Since the beginning of the 1990s, the Polish mining industry has been going through a process of transformation to reduce excess coal production capacity and adapt the industry to market conditions. Between 1989 and 2015, coal production decreased from 177.4 to 72.2 million tons. During the same period, employment in the Polish hard coal mining industry decreased from 407,000 to 90,000 employees by the end of 2015. However, Poland remains the largest hard coal producer in Europe.
In 2015, a total of 72.2 million tons of coal were produced at mines in Poland. The largest producer, Kompania Węglowa (KW), was re-organized in May 2016, when mines were transferred to Polska Grupa Górnicza (PGG – Polish Mining Group).
After a successful privatization in 2009, a majority (65 per cent) of the shares in LW Bogdanka were acquired in 2015 by ENEA, a Polish energy company providing around 9 per cent of Poland’s electricity. In 2011, Poland’s largest coking coal producer, JSW, was also privatized and listed on the Warsaw Stock Exchange, although the state retains a majority shareholding. Separately, the Czech group EPH acquired Silesia mine from KW in 2010 and restarted coal production in 2012.
As in the United States and elsewhere, the mining industry in Poland has been hit by very low prices on the international coal market, so low that some companies came close to bankruptcy.
Poland exploits its lignite deposits exclusively at surface mines. Two of these operations are located in central Poland and a third one lies in the south-west of the country. In 2015, total lignite production was 63.1 million tons, 98.7 per cent of which was used by mine-mouth power plants. Lignite-fired power stations generated 52.8 TWh of electricity, being one third of the total gross power generated in Poland.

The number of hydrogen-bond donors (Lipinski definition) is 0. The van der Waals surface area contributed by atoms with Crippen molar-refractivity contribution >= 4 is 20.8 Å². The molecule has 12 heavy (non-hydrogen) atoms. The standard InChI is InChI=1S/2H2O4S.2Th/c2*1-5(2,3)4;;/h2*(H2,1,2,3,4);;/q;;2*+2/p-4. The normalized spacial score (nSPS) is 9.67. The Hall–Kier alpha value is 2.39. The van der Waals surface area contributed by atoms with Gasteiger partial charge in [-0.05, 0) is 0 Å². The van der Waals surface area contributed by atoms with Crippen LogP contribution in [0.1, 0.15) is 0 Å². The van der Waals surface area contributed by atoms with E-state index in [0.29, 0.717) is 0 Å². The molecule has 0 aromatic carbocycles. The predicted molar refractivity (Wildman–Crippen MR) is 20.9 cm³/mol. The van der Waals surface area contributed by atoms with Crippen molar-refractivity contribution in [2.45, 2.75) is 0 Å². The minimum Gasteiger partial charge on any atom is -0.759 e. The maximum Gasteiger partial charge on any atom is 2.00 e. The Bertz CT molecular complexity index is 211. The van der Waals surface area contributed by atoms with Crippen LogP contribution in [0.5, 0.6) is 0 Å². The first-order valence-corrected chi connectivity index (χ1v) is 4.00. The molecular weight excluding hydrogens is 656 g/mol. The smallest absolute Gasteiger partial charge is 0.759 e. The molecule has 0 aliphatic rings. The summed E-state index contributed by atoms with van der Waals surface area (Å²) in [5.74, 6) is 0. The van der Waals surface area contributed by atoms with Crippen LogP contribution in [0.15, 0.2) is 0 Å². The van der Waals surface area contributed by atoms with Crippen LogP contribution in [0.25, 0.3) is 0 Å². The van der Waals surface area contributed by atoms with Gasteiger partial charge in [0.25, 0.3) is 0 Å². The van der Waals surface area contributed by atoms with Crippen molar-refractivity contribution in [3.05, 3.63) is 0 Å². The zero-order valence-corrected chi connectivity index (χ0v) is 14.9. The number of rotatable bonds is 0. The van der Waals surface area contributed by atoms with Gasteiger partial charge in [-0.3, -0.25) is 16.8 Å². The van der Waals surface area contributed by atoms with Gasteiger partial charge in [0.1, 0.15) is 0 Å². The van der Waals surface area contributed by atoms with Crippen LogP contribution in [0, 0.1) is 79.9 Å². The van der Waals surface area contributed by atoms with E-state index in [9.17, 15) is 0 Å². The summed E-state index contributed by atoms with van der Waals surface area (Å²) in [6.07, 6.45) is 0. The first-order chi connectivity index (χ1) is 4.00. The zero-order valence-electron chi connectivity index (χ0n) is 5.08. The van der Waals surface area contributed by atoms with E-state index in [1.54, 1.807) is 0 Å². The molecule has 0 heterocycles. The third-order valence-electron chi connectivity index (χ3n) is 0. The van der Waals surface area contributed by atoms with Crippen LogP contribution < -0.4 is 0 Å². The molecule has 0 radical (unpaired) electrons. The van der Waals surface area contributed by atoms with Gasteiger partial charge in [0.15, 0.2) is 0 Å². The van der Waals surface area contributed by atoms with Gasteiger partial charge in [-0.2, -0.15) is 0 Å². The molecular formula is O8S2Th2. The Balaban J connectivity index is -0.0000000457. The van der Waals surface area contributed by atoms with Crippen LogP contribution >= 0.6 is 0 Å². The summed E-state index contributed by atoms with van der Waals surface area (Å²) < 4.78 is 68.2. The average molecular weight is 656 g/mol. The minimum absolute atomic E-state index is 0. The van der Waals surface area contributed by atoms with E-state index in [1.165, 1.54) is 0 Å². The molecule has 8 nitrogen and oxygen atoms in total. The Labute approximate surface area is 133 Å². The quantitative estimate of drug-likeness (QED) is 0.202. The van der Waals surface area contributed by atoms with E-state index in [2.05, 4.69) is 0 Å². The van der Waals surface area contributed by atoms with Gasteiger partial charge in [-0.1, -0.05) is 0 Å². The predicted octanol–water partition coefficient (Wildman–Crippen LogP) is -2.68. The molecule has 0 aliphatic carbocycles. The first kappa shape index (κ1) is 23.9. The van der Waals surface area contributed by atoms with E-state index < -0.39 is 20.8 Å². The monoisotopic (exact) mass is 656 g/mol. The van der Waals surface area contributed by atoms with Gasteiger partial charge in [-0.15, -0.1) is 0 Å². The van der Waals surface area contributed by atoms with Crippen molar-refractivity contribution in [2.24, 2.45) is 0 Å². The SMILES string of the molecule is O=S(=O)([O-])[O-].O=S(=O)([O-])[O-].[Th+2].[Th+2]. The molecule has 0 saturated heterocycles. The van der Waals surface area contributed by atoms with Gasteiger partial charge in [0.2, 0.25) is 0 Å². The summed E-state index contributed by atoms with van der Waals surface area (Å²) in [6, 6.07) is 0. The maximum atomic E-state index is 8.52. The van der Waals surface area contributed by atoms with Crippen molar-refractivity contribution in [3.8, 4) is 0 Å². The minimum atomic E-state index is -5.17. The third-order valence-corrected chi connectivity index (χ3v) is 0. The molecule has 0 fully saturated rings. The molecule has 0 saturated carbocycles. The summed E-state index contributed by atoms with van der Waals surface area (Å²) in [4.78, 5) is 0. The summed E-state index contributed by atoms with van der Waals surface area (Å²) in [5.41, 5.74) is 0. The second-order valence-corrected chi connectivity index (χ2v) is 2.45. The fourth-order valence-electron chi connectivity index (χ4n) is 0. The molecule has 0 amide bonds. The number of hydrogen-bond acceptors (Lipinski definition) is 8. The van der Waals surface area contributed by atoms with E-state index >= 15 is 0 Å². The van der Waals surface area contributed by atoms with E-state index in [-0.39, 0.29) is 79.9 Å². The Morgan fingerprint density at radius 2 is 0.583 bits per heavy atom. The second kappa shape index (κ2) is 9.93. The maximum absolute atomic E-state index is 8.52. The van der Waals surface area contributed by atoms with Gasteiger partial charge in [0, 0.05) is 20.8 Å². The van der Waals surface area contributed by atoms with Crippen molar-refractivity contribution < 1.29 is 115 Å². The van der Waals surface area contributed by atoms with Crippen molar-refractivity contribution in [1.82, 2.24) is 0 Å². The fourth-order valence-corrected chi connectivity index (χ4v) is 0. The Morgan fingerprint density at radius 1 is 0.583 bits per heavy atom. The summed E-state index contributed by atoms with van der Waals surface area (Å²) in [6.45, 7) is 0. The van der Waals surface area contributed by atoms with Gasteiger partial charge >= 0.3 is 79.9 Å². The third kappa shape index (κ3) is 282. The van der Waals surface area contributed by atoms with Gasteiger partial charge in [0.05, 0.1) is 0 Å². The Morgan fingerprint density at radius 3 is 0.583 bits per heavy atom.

The Bełchatów lignite basin, situated in the central part of Poland, incorporates two lignite fields: Bełchatów and Szczerców. In 2015, the Bełchatów mine produced 42.1 million tons of lignite or 66.7 per cent of Poland’s total lignite production. Mining this lignite required the removal of some 119.7 million cubic meters of overburden, which equates to an overburden-to-lignite ratio of 2.8 cubic meters per ton. The depth of mining operations in the Bełchatów field is about 300 meters and the average calorific value of the fuel is 8 070 kJ/kg. Bełchatów mine is expected to remain in operation until 2040. The lignite output is supplied entirely to a mine-mouth power plant owned by PGE GiEK, with a capacity of 5 298 MW. This power plant generated 31.7 TWh in 2015, covering about 19 per cent of domestic power consumption. Built between 1981 and 1988, it generates the cheapest electricity in Poland. A new 858 MW power unit was put into service in 2011.
The average productivity at Poland’s lignite mines was 6,500 tons per man-year in 2015 and employment totaled 9,574. Poland’s lignite mining areas can maintain their annual production output at current levels of around 60 million tons and lignite is expected to play an important role in Poland’s energy supply until at least 2030.